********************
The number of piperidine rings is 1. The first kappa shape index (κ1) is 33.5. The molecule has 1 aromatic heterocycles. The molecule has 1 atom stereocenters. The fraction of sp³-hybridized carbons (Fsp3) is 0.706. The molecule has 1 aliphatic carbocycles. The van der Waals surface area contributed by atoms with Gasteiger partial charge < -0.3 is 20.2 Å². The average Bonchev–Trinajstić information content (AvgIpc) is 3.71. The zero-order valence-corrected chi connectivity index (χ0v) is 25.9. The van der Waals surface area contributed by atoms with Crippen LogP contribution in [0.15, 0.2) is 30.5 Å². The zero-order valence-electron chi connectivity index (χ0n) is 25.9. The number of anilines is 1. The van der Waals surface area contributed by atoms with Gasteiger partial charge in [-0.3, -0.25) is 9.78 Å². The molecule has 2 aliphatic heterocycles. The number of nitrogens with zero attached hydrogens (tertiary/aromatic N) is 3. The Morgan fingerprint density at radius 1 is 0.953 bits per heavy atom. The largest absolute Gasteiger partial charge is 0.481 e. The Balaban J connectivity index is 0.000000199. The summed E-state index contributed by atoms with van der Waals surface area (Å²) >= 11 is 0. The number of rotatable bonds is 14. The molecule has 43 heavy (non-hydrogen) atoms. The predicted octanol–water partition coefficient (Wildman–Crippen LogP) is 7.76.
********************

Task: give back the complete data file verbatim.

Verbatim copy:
The number of piperidine rings is 1. The first kappa shape index (κ1) is 33.5. The molecule has 1 aromatic heterocycles. The molecule has 1 atom stereocenters. The fraction of sp³-hybridized carbons (Fsp3) is 0.706. The molecule has 1 aliphatic carbocycles. The van der Waals surface area contributed by atoms with Gasteiger partial charge < -0.3 is 20.2 Å². The average Bonchev–Trinajstić information content (AvgIpc) is 3.71. The zero-order valence-corrected chi connectivity index (χ0v) is 25.9. The van der Waals surface area contributed by atoms with Crippen LogP contribution in [0.15, 0.2) is 30.5 Å². The zero-order valence-electron chi connectivity index (χ0n) is 25.9. The number of anilines is 1. The van der Waals surface area contributed by atoms with Gasteiger partial charge in [-0.3, -0.25) is 9.78 Å². The molecule has 2 aliphatic heterocycles. The number of nitrogens with zero attached hydrogens (tertiary/aromatic N) is 3. The Morgan fingerprint density at radius 1 is 0.953 bits per heavy atom. The largest absolute Gasteiger partial charge is 0.481 e. The Balaban J connectivity index is 0.000000199. The summed E-state index contributed by atoms with van der Waals surface area (Å²) >= 11 is 0. The number of rotatable bonds is 14. The molecule has 43 heavy (non-hydrogen) atoms. The predicted octanol–water partition coefficient (Wildman–Crippen LogP) is 7.76.